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Crude sickle cell joke offends in 'Ted 2'

Tiahna Hughes, like other preteens, enjoys funny movies. Many of Tiahna's older friends have been going to the new NBCUniversal release "Ted 2." But the movie, which features a trash talking animated teddy bear, makes fun of sickle cell disease. Tiahna, who lives in Illinois, has suffered with the disease since birth, so she doesn't find that very funny.

"Ted 2," written by "Family Guy" creator and Grammy nominee Seth MacFarlane, follows a teddy bear who yearns to be a husband and a father. At one point the teddy bear, voiced by Mr. MacFarlane, and his best friend John, played by Mark Wahlberg, go in for boyish high jinks at a sperm bank. They accidentally knock down a shelving unit and end up covered in "rejected" donations from men with sickle cell disease. Ted says John is covered in "black guys' sperm."

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According to New York Times film critic Manohla Dargis, multiplex audiences viewing the scene literally didn't know how to respond. Some tittered nervously, others groaned. There was general "uneasiness." Well, yes. After South Carolina. After Black Lives Matter, it's hard to have a jolly time when people are suffering.

Mr. MacFarlane, who is scheduled to perform with the Baltimore Symphony Orchestra July 16, clearly knows nothing about sickle cell disease, a genetic condition. Here are just a few facts for the people in Hollywood writing politically incorrect shows by day and going to politically correct fundraisers by night: Contrary to the implication of "Ted 2," sickle cell disease is not limited to people of African descent. The disease occurs in people from Portugal, Spain, France, Italy, Greece, and Turkey as well as countries in the Caribbean, Middle East and Asia. It affects 1 in 500 African Americans and 1 in 36,000 Hispanics in the U.S.

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Also, contrary to the suggestion of "Ted 2," men with sickle cell disease can safely father children. Only if both parents have the trait can the disease be passed down. In that instance, the chance of passing down the hereditary disorder is about one in four.

It is, of course, a very serious disorder. The sickle cells can block the flow of blood through vessels resulting in lung tissue damage, horrible pain episodes in the arms, legs, chest and abdomen, stroke, damage to organs and even death. Therapies are available, but as yet, there is no universal cure. People with the disease can expect to live into their 40s.

You might say, this doesn't seem the stuff of comedy, but down through history sick people have been lampooned. In the 1950s people were ridiculed for having cancer. Cancer carried a terrible stigma and people with the disease didn't even speak of it to close family members. Today cancer advocates are letting their voices be heard, and people are not only listening but learning.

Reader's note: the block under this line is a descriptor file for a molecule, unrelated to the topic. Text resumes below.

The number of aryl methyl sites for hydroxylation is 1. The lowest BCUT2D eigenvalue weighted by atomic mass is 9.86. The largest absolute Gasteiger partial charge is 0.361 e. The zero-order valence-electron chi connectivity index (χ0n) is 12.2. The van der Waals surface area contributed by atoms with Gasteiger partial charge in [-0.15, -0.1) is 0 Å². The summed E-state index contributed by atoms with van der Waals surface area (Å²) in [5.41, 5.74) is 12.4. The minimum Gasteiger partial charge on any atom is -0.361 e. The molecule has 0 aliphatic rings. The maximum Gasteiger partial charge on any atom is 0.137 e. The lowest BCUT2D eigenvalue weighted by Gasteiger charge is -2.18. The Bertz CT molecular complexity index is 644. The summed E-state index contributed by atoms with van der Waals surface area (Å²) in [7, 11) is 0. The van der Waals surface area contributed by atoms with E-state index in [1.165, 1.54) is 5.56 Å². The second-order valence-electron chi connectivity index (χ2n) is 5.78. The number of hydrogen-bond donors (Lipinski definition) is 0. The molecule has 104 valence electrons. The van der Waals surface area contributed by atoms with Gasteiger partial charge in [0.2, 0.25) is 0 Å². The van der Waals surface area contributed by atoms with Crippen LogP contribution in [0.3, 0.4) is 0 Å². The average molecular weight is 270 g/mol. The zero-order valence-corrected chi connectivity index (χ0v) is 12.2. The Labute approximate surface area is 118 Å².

In the 1980s some people thought getting the "gay plague," as it was called, was ideal fodder for crude jokes — and comics told those jokes. It was acceptable to tell those jokes. Those days are long gone — or at least they're gone everywhere except the hallways of NBCUniversal. The entertainment behemoth seems to have stumbled onto some kind of corporate malaprop brand. Their lead performers spout hurtful and erroneous insults about vulnerable groups but say they mean nothing by it.

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But they do mean something. Thomas Ford, a psychologist from Western Carolina University has studied the effects of disparaging humor on people's tendency to discriminate against vulnerable members of society. In an article in Psychology Today he reported that disparaging humor targeting vulnerable members of society "releases inhibitions" individuals might have and allows them to "feel it's OK to discriminate."

Of course, adolescent movies like "Ted 2" are intentionally provocative and politically incorrect. But when movie makers target people who are suffering and spread misconceptions about their illness, making the public education challenge that much harder, it's time for the adults to draw a line.

As the head of the nation's oldest and largest advocacy organization fighting sickle cell disease, I stand with Tiahna, our National Child Ambassador since 2013, and the millions of people around the world who will be hurt by the statements and misconceptions promulgated in "Ted 2." Seth MacFarlane and NBCUniversal owe Tiahna and all those suffering with the disease a public apology. But what would even be better would be an agreement to work with us to find a cure for sickle cell disease.

Sonja L. Banks is president and chief operating officer of the Sickle Cell Disease Association of America (www.sicklecelldisease.org), a Baltimore-based national nonprofit that serves over 55 sickle cell community based organizations across America; her email is sbanks@sicklecelldisease.org.

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